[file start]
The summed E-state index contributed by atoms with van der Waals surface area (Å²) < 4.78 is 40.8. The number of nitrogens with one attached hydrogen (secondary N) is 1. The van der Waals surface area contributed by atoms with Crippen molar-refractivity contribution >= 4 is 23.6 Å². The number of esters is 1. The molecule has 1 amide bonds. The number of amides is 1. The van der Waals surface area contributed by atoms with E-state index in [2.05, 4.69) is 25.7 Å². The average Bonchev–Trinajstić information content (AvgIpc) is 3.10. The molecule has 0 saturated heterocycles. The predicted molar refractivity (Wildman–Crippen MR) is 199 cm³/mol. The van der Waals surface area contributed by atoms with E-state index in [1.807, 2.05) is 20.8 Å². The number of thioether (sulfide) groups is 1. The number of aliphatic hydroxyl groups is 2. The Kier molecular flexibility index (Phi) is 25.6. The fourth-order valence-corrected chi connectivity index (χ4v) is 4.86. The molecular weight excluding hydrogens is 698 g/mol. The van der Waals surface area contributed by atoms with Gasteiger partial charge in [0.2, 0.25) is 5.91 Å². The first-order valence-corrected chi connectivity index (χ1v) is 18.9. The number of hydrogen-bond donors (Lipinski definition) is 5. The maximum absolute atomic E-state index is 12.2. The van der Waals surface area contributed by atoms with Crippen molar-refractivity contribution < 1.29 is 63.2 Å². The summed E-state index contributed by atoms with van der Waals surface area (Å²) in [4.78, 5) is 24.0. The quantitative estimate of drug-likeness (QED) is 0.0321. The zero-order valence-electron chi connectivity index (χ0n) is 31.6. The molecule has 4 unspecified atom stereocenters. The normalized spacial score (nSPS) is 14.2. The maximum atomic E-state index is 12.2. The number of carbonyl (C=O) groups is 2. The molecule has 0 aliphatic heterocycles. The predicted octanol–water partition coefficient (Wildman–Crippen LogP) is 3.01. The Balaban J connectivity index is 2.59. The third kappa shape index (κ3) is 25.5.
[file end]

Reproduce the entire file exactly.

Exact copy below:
The summed E-state index contributed by atoms with van der Waals surface area (Å²) < 4.78 is 40.8. The number of nitrogens with one attached hydrogen (secondary N) is 1. The van der Waals surface area contributed by atoms with Crippen molar-refractivity contribution >= 4 is 23.6 Å². The number of esters is 1. The molecule has 1 amide bonds. The number of amides is 1. The van der Waals surface area contributed by atoms with E-state index in [2.05, 4.69) is 25.7 Å². The average Bonchev–Trinajstić information content (AvgIpc) is 3.10. The molecule has 0 saturated heterocycles. The predicted molar refractivity (Wildman–Crippen MR) is 199 cm³/mol. The van der Waals surface area contributed by atoms with E-state index in [1.807, 2.05) is 20.8 Å². The number of thioether (sulfide) groups is 1. The number of aliphatic hydroxyl groups is 2. The Kier molecular flexibility index (Phi) is 25.6. The fourth-order valence-corrected chi connectivity index (χ4v) is 4.86. The molecular weight excluding hydrogens is 698 g/mol. The van der Waals surface area contributed by atoms with Gasteiger partial charge in [0.2, 0.25) is 5.91 Å². The first-order valence-corrected chi connectivity index (χ1v) is 18.9. The number of hydrogen-bond donors (Lipinski definition) is 5. The maximum absolute atomic E-state index is 12.2. The van der Waals surface area contributed by atoms with Crippen molar-refractivity contribution < 1.29 is 63.2 Å². The summed E-state index contributed by atoms with van der Waals surface area (Å²) in [4.78, 5) is 24.0. The quantitative estimate of drug-likeness (QED) is 0.0321. The zero-order valence-electron chi connectivity index (χ0n) is 31.6. The molecule has 4 unspecified atom stereocenters. The normalized spacial score (nSPS) is 14.2. The maximum atomic E-state index is 12.2. The number of carbonyl (C=O) groups is 2. The molecule has 0 aliphatic heterocycles. The predicted octanol–water partition coefficient (Wildman–Crippen LogP) is 3.01. The Balaban J connectivity index is 2.59. The third kappa shape index (κ3) is 25.5.